A new study found dual-eligible beneficiaries dropped from Medicaid still got Medicare Part D subsidies even though the eligibility criteria is the same.
The study published Monday in the journal Health Affairs looked at the rates of disenrollment from Medicaid for dual-eligible beneficiaries from 2012 to 2016. The results come as the federal government is searching for ways to better coordinate the care for dual-eligible beneficiaries between Medicare and Medicaid services because of the high cost of spending on such beneficiaries.
The study found that 18.2% of Medicare beneficiaries who get full or partial Medicaid were dropped from the program for reasons other than death during that five-year period. More than 50% of those Medicare beneficiaries who went without Medicaid for one year still got low-income subsidies for Medicare Part D prescription drug coverage.
“Virtually all Medicare beneficiaries who receive these subsidies are eligible for Medicaid as a result of these programs’ closely aligned eligibility criteria,” the study said.
The study authors were also concerned that the Medicaid disenrollment rates were “very similar” to rates reported 16 years ago. The rates highlight major gaps in Medicaid coverage among those on Medicare, the study said.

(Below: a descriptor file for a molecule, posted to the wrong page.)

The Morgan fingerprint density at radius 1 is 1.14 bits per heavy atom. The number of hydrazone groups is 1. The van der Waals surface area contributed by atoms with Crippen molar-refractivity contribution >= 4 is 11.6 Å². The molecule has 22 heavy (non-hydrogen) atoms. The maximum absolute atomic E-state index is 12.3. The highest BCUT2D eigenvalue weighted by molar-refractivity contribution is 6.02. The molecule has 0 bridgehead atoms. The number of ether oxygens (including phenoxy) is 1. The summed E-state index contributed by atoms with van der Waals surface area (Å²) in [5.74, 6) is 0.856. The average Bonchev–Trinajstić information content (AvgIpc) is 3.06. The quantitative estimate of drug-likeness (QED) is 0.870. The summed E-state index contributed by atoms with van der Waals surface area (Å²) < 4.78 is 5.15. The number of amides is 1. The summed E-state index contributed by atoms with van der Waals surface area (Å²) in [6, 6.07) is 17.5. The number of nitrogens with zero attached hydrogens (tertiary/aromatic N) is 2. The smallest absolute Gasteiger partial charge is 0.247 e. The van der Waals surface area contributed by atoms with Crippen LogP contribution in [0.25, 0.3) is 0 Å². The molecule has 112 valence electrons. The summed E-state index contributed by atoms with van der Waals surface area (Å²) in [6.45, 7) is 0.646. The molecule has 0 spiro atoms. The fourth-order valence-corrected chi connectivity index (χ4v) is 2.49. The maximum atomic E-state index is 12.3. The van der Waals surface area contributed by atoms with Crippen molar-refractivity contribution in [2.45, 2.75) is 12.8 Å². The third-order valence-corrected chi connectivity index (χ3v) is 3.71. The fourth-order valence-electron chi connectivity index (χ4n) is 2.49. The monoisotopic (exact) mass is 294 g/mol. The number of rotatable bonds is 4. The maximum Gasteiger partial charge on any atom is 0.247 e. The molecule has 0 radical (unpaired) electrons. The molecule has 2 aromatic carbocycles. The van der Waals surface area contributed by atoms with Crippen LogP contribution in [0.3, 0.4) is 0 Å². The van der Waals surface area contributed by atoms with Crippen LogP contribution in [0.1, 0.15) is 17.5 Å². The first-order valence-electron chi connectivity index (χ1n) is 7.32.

Currently there are more than 11 million people enrolled in both Medicare and Medicaid.
Dual-eligible beneficiaries can be costly for the federal government, historically accounting for 34% of Medicare spending and 33% of Medicaid spending, according to a 2012 report from the Centers for Medicare & Medicaid Services.
CMS is trying to rein in spending on dual-eligible beneficiaries by better coordinating care between payment systems for Medicare and Medicaid.
Back in April, the agency offered new models that states can adopt to treat such beneficiaries.
One option includes allowing Medicaid programs to use private payers to cover services for dual eligible at a capitated rate. The agency is also encouraging states to create integrated models for treating dual eligible beneficiaries.
Study authors also found that state policies mitigated the amount of Medicaid disenrollment.
One state policy endorsed in the study would automatically enroll beneficiaries in the federal Supplemental Security Income program, which provides financial assistance to aging and disabled low-income people, into full Medicaid.
There were 34 states and the District of Columbia that had this policy in 2016, according to the study.
“By reducing the administrative burden of eligibility renewals, automatic enrollment of [Supplemental Security Income] recipients may reduce Medicaid disenrollment,” the study said.